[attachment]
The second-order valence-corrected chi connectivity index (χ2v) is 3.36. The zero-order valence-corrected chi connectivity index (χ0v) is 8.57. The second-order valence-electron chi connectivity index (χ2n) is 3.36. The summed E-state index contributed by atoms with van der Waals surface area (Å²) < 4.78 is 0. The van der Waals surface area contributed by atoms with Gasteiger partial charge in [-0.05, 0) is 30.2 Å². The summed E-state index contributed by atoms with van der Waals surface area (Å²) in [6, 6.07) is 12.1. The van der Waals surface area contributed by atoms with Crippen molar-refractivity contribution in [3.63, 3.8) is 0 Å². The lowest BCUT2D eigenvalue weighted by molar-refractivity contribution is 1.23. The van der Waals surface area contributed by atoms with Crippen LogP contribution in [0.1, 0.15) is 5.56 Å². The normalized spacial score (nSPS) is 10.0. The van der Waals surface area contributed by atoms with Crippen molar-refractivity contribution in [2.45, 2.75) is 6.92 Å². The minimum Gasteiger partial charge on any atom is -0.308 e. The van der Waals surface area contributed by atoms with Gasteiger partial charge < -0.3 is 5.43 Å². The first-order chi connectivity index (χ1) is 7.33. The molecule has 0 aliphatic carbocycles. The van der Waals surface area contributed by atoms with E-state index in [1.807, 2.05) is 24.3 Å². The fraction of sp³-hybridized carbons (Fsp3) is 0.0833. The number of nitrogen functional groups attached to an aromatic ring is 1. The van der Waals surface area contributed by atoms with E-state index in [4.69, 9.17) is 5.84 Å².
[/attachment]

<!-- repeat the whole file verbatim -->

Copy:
The second-order valence-corrected chi connectivity index (χ2v) is 3.36. The zero-order valence-corrected chi connectivity index (χ0v) is 8.57. The second-order valence-electron chi connectivity index (χ2n) is 3.36. The summed E-state index contributed by atoms with van der Waals surface area (Å²) < 4.78 is 0. The van der Waals surface area contributed by atoms with Gasteiger partial charge in [-0.05, 0) is 30.2 Å². The summed E-state index contributed by atoms with van der Waals surface area (Å²) in [6, 6.07) is 12.1. The van der Waals surface area contributed by atoms with Crippen molar-refractivity contribution in [3.63, 3.8) is 0 Å². The lowest BCUT2D eigenvalue weighted by molar-refractivity contribution is 1.23. The van der Waals surface area contributed by atoms with Crippen LogP contribution in [0.1, 0.15) is 5.56 Å². The normalized spacial score (nSPS) is 10.0. The van der Waals surface area contributed by atoms with Crippen molar-refractivity contribution in [2.45, 2.75) is 6.92 Å². The minimum Gasteiger partial charge on any atom is -0.308 e. The van der Waals surface area contributed by atoms with Gasteiger partial charge < -0.3 is 5.43 Å². The first-order chi connectivity index (χ1) is 7.33. The molecule has 0 aliphatic carbocycles. The van der Waals surface area contributed by atoms with E-state index in [1.807, 2.05) is 24.3 Å². The fraction of sp³-hybridized carbons (Fsp3) is 0.0833. The number of nitrogen functional groups attached to an aromatic ring is 1. The van der Waals surface area contributed by atoms with E-state index in [4.69, 9.17) is 5.84 Å².